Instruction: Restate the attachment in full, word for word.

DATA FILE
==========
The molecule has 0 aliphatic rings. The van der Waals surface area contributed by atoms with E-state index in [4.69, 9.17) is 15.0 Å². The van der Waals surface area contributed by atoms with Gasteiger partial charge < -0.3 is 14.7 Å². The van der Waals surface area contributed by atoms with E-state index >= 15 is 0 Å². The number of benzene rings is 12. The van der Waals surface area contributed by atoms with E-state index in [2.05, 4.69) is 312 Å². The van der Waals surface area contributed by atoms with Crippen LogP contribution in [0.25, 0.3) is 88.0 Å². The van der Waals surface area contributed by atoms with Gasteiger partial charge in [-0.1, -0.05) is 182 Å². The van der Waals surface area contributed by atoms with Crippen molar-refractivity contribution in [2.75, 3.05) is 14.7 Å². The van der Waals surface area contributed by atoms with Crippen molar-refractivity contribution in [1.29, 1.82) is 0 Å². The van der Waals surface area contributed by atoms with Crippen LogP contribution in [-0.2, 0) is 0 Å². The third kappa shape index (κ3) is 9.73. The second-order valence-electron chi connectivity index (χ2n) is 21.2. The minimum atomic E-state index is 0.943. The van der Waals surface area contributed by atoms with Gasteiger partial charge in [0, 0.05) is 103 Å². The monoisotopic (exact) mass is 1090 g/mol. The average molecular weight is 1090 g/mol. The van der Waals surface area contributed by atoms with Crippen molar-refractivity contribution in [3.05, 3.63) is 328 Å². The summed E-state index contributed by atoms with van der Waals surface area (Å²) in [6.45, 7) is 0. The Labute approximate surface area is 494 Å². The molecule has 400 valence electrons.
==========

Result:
The molecule has 0 aliphatic rings. The van der Waals surface area contributed by atoms with E-state index in [4.69, 9.17) is 15.0 Å². The van der Waals surface area contributed by atoms with Gasteiger partial charge < -0.3 is 14.7 Å². The van der Waals surface area contributed by atoms with E-state index >= 15 is 0 Å². The number of benzene rings is 12. The van der Waals surface area contributed by atoms with E-state index in [2.05, 4.69) is 312 Å². The van der Waals surface area contributed by atoms with Crippen LogP contribution in [0.25, 0.3) is 88.0 Å². The van der Waals surface area contributed by atoms with Gasteiger partial charge in [-0.1, -0.05) is 182 Å². The van der Waals surface area contributed by atoms with Crippen molar-refractivity contribution in [2.75, 3.05) is 14.7 Å². The van der Waals surface area contributed by atoms with Crippen molar-refractivity contribution in [1.29, 1.82) is 0 Å². The van der Waals surface area contributed by atoms with Crippen LogP contribution in [-0.2, 0) is 0 Å². The third kappa shape index (κ3) is 9.73. The second-order valence-electron chi connectivity index (χ2n) is 21.2. The minimum atomic E-state index is 0.943. The van der Waals surface area contributed by atoms with Gasteiger partial charge in [0, 0.05) is 103 Å². The monoisotopic (exact) mass is 1090 g/mol. The average molecular weight is 1090 g/mol. The van der Waals surface area contributed by atoms with Crippen molar-refractivity contribution in [3.05, 3.63) is 328 Å². The summed E-state index contributed by atoms with van der Waals surface area (Å²) in [6.45, 7) is 0. The Labute approximate surface area is 494 Å². The molecule has 400 valence electrons.